ACP database: improved Geographic Response Strategies

OSPR has long recognized the need for consistency in the process of environmental site documentation and response strategy development. Initially, a form was developed to gather specific information about each environmentally sensitive site on the coast and to develop site protection strategies. As database technology improved, OSPR converted this information into a digital format through the development of a database. The database was first used to produce portions of the ACPs revised in 2000.

The need and desire to modernize this database resulted in a multi-year long process to create a new ACP Environmental Database (ACPEDB), which was revealed in the 2018 revision of the Sector San Diego ACP. It centralized the data within OSPR, and in doing so, resulted in a parallel process to further streamline and standardize ACP data collection, description, and management across all the ACPs. Ensuring the validation of the Geographic Response Strategies is a focus for this revitalization process, and OSPR's Geographic Response Strategy forms, which are easily and readily produced by the new database, highlight when protection strategies have been tested and updated (See Figure 2). To ensure future ACP revisions adhere to these newly established standards, an internal ACPEDB guidance document is maintained and updated.

Diagrams and maps

OSPR has been the lead on producing diagrams and maps for the ACPs and has pushed for utilizing advanced technology and mapping capabilities throughout their evolution. Having the dedicated GIS resources and expertise in house has shaped California's ACPs, and more specifically the Geographic Response Strategies, into more user-friendly and operational plans for response. Furthermore, OSPR was quick to support, utilize, and collaborate with National Oceanic and Atmospheric Administration's Environmental Response Management Application (ERMA) for publishing ACP data on a universal, online mapping platform.

Despite all of this, as maps and diagrams within the ACPs evolved, it wasn't always in a consistent manner. OSPR field staff often worked with GIS staff independently from their regional counterparts, leading to different products. To improve statewide standardization, guidance on maps and diagrams was drafted and the process for internal GIS requests was clarified. As Geographic Response Strategies get validated and updated (described below), their diagrams get updated as well, including utilizing the latest imagery and making them consistent per OSPR's internal guidance. Given that California has over 600 sensitive sites (many with multiple response strategies), updating diagrams in this way makes the workload manageable. Looking ahead, OSPR is working to employ drone derived high definition images to produce better quality maps, always striving towards better oil spill preparedness.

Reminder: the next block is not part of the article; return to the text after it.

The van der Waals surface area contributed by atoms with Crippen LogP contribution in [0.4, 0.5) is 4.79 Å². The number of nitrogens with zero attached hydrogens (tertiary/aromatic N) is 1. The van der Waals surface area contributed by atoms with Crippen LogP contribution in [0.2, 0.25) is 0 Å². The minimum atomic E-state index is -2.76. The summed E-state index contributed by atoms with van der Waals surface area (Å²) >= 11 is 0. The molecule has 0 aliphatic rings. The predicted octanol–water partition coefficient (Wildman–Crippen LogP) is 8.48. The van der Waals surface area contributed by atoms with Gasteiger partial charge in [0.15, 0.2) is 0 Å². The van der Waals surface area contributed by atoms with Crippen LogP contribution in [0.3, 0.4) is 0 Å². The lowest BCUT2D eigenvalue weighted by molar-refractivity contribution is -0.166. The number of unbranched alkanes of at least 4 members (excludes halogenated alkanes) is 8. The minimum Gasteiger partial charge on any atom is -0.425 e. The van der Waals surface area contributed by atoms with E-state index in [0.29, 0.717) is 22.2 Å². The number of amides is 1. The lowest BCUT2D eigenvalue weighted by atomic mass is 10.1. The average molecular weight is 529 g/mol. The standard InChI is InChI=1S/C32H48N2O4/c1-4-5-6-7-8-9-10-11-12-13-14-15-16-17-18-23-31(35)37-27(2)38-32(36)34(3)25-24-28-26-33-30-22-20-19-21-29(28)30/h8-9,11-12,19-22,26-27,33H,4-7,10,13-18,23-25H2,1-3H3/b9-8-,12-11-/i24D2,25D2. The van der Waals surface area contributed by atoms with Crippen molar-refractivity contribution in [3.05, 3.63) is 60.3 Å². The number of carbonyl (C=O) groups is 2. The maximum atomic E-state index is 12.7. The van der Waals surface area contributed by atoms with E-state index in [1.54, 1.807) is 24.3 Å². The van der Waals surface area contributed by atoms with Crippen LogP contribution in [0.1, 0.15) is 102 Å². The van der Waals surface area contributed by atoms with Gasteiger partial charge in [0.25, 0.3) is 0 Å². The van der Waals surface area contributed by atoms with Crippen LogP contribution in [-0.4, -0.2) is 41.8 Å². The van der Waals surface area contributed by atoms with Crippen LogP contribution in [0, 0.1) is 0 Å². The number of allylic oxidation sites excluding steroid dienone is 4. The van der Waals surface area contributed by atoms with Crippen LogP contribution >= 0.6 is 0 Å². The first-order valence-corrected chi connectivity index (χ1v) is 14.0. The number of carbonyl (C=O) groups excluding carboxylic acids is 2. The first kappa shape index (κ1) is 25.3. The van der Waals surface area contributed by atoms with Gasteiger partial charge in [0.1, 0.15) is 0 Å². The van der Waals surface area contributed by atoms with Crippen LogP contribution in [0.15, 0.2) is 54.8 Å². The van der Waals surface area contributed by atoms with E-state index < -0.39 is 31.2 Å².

Economically sensitive sites

The identification of economically sensitive sites is mentioned in the U.S. Code of Federal Regulations (CFR) Title 40: Protection of Environment (40 C.F.R. § 300.210(c)(3)(1)), which describes the federal requirements for ACPs: “A description of the area covered by the plan, including the areas of special economical or environmental importance that might be damaged by a discharge”. Additionally, USCG's ACP checklist has placeholders for listing economic stakeholders. Under these vague requirements, OSPR, USCG, and local Area Committee members have worked collaboratively to pre-identify economically sensitive sites statewide utilizing categories to group them. Economic resources that have a greater potential for long-term damages were targeted for inclusion in the ACPs. Example sites include power plant water intakes, marinas, ferries, aquaculture, and marine labs. A list of sites and a description of the categories are outlined in Section 9800 of every ACP, but the formatting and level of detail captured within each varied statewide.

As with other portions of the ACPs, the section detailing economically sensitive sites was revised upon a thorough comparison of the economically sensitive sites statewide. OSPR refreshed the categorization and description of economically sensitive sites that are included within ACPs and utilized a standardized numbering format for listing these sites (first revealed in the 2019 Sector Los Angeles/Long Beach ACPs, see Figure 1). The addition of a site number supports ease of reference, similar to the environmentally sensitive site numbering scheme. OSPR also updated the ACP Environmental Database to include economically sensitive sites and created a companion guidance document for statewide consistency. Utilizing a database allows for more controlled, and therefore consistent, data input, management, and display, as proven by its use for environmentally sensitive sites.